Here they do not simply execute in photographic emulsion an art director’s sketch, but rather translate a feeling, a suggestion or an abstract idea. This has involved building messages from several negatives, collage and the use of symbols and clues - ‘our sellotape and feathers phase,’ as they describe it. The results are mysterious, enigmatic, curiously compelling - and have proved effective in selling books and records. ‘Once we had defined a sensibility, we were not unhappy to experiment, to make more complicated illustrative images,’ they say. Today, however, they tend to favour a more simplified approach.

The Douglas Brothers’ work has become fashionable. If their approach was not original in one sense, what was different, insists Stuart, was ‘bringing it into the commercial sector.’ They have managed to keep their feet firmly in the realities of the commercial world and at the same time to preserve their creative integrity. Andrew laughs at the recollection of a recent encounter: ‘I met a photographer from way back who, aware of how busy we are, asked ‘What about your personal work?’ She had missed the point.’ One result of their success is a host of imitators. ‘Students like our work because it seems attainable,’ they say. Again many miss the point, scratch their negatives, rough up the edges, print dark to achieve the Douglas Brothers ‘look’. But as Andrew observes, ‘there is no point in deliberate obfuscation to camouflage a bad image.’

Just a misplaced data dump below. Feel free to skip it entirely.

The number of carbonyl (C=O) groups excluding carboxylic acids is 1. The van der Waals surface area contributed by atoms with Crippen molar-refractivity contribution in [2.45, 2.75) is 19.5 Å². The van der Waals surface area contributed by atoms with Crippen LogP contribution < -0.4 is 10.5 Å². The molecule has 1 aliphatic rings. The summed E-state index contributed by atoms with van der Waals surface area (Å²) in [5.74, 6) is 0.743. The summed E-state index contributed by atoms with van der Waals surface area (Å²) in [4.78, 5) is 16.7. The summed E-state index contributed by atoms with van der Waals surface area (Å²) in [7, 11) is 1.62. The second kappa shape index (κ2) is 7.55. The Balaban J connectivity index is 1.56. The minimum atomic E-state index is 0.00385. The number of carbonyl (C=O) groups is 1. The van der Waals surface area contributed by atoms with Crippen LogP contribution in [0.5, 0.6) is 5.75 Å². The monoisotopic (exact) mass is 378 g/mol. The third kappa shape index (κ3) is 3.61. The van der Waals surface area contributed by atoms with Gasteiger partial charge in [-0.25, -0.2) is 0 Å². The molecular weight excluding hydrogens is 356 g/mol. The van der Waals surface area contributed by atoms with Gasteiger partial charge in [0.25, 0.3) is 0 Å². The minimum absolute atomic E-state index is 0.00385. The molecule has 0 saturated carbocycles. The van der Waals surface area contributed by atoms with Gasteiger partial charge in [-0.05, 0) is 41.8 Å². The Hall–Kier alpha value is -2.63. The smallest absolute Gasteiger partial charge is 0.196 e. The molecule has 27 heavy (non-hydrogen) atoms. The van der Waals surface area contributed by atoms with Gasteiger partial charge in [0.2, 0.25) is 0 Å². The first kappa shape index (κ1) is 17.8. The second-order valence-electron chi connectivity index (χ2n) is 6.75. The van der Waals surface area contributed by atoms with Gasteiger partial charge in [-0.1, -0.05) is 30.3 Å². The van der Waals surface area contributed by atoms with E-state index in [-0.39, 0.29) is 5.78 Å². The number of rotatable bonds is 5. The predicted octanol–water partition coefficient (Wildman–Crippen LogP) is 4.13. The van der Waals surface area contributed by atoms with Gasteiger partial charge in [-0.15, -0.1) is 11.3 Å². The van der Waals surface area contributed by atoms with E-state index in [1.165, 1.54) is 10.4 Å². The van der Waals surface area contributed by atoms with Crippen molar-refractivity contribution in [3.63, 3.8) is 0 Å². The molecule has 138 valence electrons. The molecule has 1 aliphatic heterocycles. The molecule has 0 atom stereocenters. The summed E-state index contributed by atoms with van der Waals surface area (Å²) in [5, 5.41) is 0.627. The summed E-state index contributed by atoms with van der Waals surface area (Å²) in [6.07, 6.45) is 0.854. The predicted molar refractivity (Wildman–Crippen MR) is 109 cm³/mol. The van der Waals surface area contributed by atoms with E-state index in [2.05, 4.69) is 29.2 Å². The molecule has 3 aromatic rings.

The brothers have produced work for almost every kind of print form. The high-quality newsprint of the current broadsheet supplements has been an ideal vehicle for them. For the Independent, for example, the made a particularly strong and surprising picture essay on Miami. They were going to Florida for a corporate job. Miami’s South Beach had been the subject of numerous numbingly predictable magazine features on the ‘St Tropez of the 1990s’ theme. They felt there was another story to tell. Liz Jobey said go ahead, but the corporate job overran and they were left with only two days, during which they went into manic overdrive. The time pressure was such that, exceptionally they worked separately. The result is a series of 20 pictures, a selection of which has been published in a forceful photo essay which brought out the darker side of the city.